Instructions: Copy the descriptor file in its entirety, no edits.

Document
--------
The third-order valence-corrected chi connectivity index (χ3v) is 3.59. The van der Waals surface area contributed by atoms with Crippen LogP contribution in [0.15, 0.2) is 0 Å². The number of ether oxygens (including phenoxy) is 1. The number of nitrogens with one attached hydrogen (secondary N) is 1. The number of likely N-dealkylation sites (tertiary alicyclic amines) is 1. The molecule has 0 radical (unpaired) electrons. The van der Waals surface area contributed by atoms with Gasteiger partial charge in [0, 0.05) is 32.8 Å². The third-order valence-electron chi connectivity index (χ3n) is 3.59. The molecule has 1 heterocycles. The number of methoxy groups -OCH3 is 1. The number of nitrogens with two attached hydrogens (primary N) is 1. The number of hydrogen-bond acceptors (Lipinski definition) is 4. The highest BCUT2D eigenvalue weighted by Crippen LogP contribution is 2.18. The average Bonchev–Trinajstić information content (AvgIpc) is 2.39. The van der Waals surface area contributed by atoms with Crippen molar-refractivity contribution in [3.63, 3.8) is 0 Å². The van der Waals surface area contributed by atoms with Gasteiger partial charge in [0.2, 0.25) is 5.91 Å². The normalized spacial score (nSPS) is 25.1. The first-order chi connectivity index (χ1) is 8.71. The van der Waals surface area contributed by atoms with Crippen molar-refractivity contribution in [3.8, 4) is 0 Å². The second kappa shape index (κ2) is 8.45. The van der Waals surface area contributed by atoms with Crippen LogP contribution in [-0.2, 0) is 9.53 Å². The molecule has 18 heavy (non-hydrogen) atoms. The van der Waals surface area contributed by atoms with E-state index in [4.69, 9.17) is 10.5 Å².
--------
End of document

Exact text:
The third-order valence-corrected chi connectivity index (χ3v) is 3.59. The van der Waals surface area contributed by atoms with Crippen LogP contribution in [0.15, 0.2) is 0 Å². The number of ether oxygens (including phenoxy) is 1. The number of nitrogens with one attached hydrogen (secondary N) is 1. The number of likely N-dealkylation sites (tertiary alicyclic amines) is 1. The molecule has 0 radical (unpaired) electrons. The van der Waals surface area contributed by atoms with Gasteiger partial charge in [0, 0.05) is 32.8 Å². The third-order valence-electron chi connectivity index (χ3n) is 3.59. The molecule has 1 heterocycles. The number of methoxy groups -OCH3 is 1. The number of nitrogens with two attached hydrogens (primary N) is 1. The number of hydrogen-bond acceptors (Lipinski definition) is 4. The highest BCUT2D eigenvalue weighted by Crippen LogP contribution is 2.18. The average Bonchev–Trinajstić information content (AvgIpc) is 2.39. The van der Waals surface area contributed by atoms with Crippen molar-refractivity contribution in [3.63, 3.8) is 0 Å². The van der Waals surface area contributed by atoms with Gasteiger partial charge in [0.2, 0.25) is 5.91 Å². The normalized spacial score (nSPS) is 25.1. The first-order chi connectivity index (χ1) is 8.71. The van der Waals surface area contributed by atoms with Crippen molar-refractivity contribution in [3.8, 4) is 0 Å². The second kappa shape index (κ2) is 8.45. The van der Waals surface area contributed by atoms with Crippen LogP contribution in [-0.2, 0) is 9.53 Å². The molecule has 18 heavy (non-hydrogen) atoms. The van der Waals surface area contributed by atoms with E-state index in [4.69, 9.17) is 10.5 Å².